Using Galaxy for phage genome annotation

Issue 46 | October 3, 2019
12 min read
Capsid and Tail

Image credit: Mei Liu, Texas A&M University,

This week, we’re covering an introductory phage genome annotation workshop that was taught at the 2019 Evergreen Phage Conference. The workshop, Phage Genomics with Galaxy and Apollo, was taught by Jason Gill, a professor at the Center for Phage Technology at Texas A&M University.

Also in this issue: NIH puts more $ into phage, phages to help treat cancer, a role for phage genes in insect biology, standardizing phage therapy, using qPCR to accurately quantify phages, and more!

What’s New

Big news! NIH (NIAID) has put out a request for applications for translational phage research to inform phage therapy! If you’re interested in applying and are looking for particular expertise to add to your proposal, or have expertise to share and want to join a consortium and apply for this grant, email [email protected] and we’ll help connect you with others.

FundingRequest for ApplicationsPhage Therapy

A multidisciplinary research team including Sam Nugen’s group at Cornell University, Betty Kutter’s group at Evergreen State College, and Lone Brøndsted’s group at the University of Copenhagen, has received a $2.6 million NIH grant to study phage-based detection of pathogens in drinking water. They’ll be developing methods of rapidly customizing the host range of magnetic phages to improve pathogen sensing.

Grant FundingPhage-based detection

Jolien Onsea and colleagues from KU Leuven, University Hospitals Leuven, and the Queen Astrid Military Hospital in Belgium successfully used phage therapy to treat four patients with severe musculoskeletal infections. Importantly, the authors developed a standardized treatment protocol for use of phages to treat similar infections. This includes assembling a “multidisciplinary phage task force” consisting of infectious disease specialists, pharmacists, microbiologists, surgeons, and phage scientists, and documenting all results in a database to inform future studies.

ResearchPhage TherapyStandardization

Hans Duyvejonck and colleagues at Ghent University and the Queen Astrid Military Hospital in Belgium have published a paper evaluating the use of qPCR to quantify 5 phages within a cocktail. They compared qPCR to plaque assays, and showed that the qPCR/plaque assay ratio was phage-specific and reproducible. Their results suggest that if a qPCR/plaque assay ratio is determined for a given phage, qPCR can be reliably used to approximate numbers of infectious particles, which could save a lot of time in (especially clinical) phage studies.

ResearchPhage QuantificationMethodsPhage Therapy

The phage biotech company BiomX has presented in vivo data that shows successful intra-tumoural delivery of phages to Fusobacterium nucleatum, bacteria that reside inside tumours and whose presence is thought to protect tumours from chemotherapy. The phages were administered IV to a mouse model of colorectal cancer, and they saw that the delivered phages could successfully infect the intra-tumoral F. nucleatum.

Press releaseBiotechCancer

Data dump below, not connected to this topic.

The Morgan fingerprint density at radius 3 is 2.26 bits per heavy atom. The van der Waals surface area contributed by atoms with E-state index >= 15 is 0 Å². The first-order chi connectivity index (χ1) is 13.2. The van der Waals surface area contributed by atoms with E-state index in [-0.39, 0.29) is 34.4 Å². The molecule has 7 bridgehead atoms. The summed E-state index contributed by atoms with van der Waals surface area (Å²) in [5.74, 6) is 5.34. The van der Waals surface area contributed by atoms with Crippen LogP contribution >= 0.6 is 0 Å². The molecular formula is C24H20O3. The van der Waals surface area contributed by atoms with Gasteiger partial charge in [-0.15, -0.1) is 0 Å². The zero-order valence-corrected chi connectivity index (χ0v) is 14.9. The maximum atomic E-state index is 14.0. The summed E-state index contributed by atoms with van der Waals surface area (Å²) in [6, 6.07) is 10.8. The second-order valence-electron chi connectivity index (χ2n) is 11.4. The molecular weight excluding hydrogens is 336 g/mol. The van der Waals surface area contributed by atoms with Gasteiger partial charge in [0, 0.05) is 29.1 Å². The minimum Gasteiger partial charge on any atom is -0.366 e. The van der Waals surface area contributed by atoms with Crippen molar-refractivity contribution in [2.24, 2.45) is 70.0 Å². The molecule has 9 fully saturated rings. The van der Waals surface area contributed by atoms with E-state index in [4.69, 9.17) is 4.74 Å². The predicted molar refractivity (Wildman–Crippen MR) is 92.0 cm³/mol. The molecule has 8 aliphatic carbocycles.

Wolbachia are bacteria that are transmitted among female arthropods, sometimes killing males of their hosts. Jessamyn Perlmutter of Vanderbilt University and colleagues have shown that a single Wolbachia prophage gene may be responsible for male killing in insects. This discovery may inform the use of male killing in pest control strategies, and highlights a role for phages in arthropod biology.


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Academic Post Doc Gut viromeIBDMetagenomics

Postdoctoral position: Gut phage dynamics in Inflammatory Bowel Disease

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We are hiring a post doc to work on gut phages in IBD! If you are interested in metagenomics and phage biology and fancy living three years in beautiful Paris, please get in touch.

This is a funded 3-year position open from June 2020. The successful candidate will work at the interface between the fundamental and clinical research on characterization of virome dynamics associated with faecal, mucosal and blood samples of IBD patients. Contact: [email protected].

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Invitation to submit to "Phage Diversity for Research and Application” issue of Antibiotics

Dr. Christine Rohde

I recently accepted to serve as Guest Editor for the Special Issue “Phage Diversity for Research and Application” of the journal Antibiotics. I would be very pleased if you agreed to contribute a research paper, or a comprehensive review on any research aspect related to phage diversity. The deadline for manuscript submissions is 1 June 2020. The articles will be published upon acceptance, on an ongoing basis.

Antibiotics is a peer-reviewed open access journal on all aspects of antibiotics. It has an impact factor of 2.921 and is indexed in SCIE (Web of Science), Scopus, and PubMed. The Article Processing Charge of 1200 CHF applies to all papers accepted after peer review.

In order for us to plan this Special Issue, we kindly ask you to inform us as to whether you are interested in contributing to this issue.

Many thanks,
Christine Rohde

Special IssueResearch

Seeking job in phage research field

I am looking for jobs in the phage research field. I have almost fifteen years’ experience in phage research particularly on phage genomics and phage therapy in animal, insect and plant models. I have developed a phage based product. It is on the verge of commercialization now. Please contact me at [email protected] if you know any possible opportunities.

Phage TherapyPhage Genomics

Seeking postdoctoral position

Dr. Pallavali Roja Rani

I am seeking a post-doctoral position related to Bacteriophage therapy, Antibiotic Resistance and Biofilm studies. The main objective of my Ph.D. thesis was to study the predominant bacterial isolates of septic wound infections, isolation and characterization of bacteriophages against biofilms of multi drug resistant P. aeruginosa, S. aureus, K. pneumoniae, and E. coli, and application of respective bacteriophages and phage cocktails on the single & dual species biofilms of these predominant bacterial isolates of septic wound infections. Please email me at [email protected] if you know of any opportunities.